• The KillerFrogs

The Harris/Biden Administration: Coming Together to Build Back Better

HFrog1999

Member
Not me. I go for the 1.75 every time.

That’s the kind of smart money management ideas we need in these inflationary times

The One Where Estelle Dies Episode 15 GIF by Friends
 
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Paul in uhh

Active Member

ft_2022.08.05_electoralcollege_01.png


Overall fairly steady, but I am kinda surprised Republicans have been trending steadily up since 2016, up to 42% versus 27% in 2016. I guess it is more that there was a big decrease in Republicans supporting popular vote after the 2016 election that has now regressed to the mean a bit over time.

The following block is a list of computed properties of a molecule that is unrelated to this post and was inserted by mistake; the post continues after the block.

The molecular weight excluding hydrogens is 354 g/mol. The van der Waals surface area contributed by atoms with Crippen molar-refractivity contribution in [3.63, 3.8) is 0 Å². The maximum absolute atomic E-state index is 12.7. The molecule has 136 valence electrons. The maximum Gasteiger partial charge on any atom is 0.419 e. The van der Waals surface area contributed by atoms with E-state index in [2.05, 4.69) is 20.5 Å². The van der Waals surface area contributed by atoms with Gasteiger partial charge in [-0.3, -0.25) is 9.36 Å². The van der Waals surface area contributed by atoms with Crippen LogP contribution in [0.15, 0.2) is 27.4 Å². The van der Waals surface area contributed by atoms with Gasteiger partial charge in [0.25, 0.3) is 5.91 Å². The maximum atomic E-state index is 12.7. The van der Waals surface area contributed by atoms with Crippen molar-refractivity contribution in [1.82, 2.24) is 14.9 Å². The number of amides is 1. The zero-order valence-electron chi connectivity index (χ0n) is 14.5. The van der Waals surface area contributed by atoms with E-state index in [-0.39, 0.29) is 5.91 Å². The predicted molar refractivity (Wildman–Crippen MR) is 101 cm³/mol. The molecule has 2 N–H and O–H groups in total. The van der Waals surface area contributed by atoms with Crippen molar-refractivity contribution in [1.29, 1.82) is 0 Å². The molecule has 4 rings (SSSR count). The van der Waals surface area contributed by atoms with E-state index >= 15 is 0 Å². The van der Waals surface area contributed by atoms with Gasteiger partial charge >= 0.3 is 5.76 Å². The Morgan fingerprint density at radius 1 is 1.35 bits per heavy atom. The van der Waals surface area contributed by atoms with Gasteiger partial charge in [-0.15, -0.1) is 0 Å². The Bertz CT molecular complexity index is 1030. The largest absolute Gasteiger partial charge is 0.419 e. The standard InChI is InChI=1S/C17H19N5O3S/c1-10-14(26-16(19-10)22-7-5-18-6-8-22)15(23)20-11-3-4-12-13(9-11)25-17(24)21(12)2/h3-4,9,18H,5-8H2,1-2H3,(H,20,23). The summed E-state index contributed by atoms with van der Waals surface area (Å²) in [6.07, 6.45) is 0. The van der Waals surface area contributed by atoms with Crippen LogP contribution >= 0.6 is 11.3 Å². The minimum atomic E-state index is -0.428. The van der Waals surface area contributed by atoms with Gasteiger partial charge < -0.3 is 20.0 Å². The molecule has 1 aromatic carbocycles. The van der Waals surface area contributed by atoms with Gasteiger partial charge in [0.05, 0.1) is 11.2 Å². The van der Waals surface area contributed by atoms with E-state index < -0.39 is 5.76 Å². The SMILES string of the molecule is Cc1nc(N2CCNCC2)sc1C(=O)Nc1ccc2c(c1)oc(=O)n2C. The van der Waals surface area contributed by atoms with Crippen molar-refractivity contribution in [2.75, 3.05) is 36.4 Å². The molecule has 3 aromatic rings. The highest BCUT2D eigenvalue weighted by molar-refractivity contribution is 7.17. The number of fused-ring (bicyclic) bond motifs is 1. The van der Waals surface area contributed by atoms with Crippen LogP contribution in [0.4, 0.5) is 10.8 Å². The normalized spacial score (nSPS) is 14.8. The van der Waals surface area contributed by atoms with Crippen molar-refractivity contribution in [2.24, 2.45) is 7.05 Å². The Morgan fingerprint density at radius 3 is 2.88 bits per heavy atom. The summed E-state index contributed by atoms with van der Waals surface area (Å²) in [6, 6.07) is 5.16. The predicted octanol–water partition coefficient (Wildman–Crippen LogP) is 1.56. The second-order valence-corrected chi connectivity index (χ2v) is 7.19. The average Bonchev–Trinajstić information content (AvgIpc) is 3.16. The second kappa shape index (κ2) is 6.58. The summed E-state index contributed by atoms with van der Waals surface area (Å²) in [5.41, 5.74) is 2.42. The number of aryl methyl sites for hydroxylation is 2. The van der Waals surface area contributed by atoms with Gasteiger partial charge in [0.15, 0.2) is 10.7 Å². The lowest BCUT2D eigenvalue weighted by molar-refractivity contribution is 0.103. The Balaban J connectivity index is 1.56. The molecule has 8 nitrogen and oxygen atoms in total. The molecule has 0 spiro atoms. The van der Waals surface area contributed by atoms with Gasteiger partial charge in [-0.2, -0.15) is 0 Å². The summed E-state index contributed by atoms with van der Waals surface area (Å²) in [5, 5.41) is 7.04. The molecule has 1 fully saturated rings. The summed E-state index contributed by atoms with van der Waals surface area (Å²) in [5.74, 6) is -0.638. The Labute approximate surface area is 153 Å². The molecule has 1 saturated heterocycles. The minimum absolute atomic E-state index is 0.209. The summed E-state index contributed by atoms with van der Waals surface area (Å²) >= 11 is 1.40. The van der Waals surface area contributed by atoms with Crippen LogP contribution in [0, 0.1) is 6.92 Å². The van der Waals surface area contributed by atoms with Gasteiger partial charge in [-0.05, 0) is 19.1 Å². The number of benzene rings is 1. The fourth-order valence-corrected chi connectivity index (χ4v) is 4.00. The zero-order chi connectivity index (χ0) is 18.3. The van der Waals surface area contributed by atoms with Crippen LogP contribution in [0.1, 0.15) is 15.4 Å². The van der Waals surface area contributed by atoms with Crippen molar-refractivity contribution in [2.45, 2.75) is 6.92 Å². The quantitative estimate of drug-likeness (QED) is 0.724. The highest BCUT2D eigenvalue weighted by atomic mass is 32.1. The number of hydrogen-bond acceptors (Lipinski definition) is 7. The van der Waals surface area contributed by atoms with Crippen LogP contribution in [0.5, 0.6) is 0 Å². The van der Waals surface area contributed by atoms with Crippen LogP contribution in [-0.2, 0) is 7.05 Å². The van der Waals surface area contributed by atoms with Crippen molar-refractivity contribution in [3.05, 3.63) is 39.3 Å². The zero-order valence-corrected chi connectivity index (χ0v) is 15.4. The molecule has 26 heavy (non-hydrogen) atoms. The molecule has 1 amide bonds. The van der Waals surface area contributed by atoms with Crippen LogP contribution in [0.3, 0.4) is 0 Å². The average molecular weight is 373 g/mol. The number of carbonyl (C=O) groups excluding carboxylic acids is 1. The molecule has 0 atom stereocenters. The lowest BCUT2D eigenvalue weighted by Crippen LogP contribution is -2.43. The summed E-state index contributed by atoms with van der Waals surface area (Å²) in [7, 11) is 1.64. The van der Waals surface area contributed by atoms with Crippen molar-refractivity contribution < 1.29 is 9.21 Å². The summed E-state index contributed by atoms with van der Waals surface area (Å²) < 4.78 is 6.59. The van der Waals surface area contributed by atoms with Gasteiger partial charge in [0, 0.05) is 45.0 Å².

Because most people live in cities now.
 
It does in exactly the same way that Congress does. Each state has the same number of electors as spots in Congress (except that DC has electors but no voting congressional representation). So each stage gets an automatic two, then the rest are based on population.
Yeah that's a good point. That does decrease the power of the big states slightly, although not nearly as much as the Senate. That is where the small states get a huge boost in power. 81% of the electoral college power is based on population so it track population pretty well. Wyoming has .17% of the population, .23% of the house votes, .56% of the electoral votes and 2% of the Senate votes. Nevada has .92% of the population, .92% of the house votes, 1.1% of the electoral college votes and 2% of the Senate votes. Indiana has 2.02% of the population, 2.07% of the house votes, 2.04% of the electoral college votes and 2% of the Senate votes. Texas has 8.68% of the population, 8.7% of house votes (after it gains 2), 7.4% of the electoral college votes and 2% of the senate votes.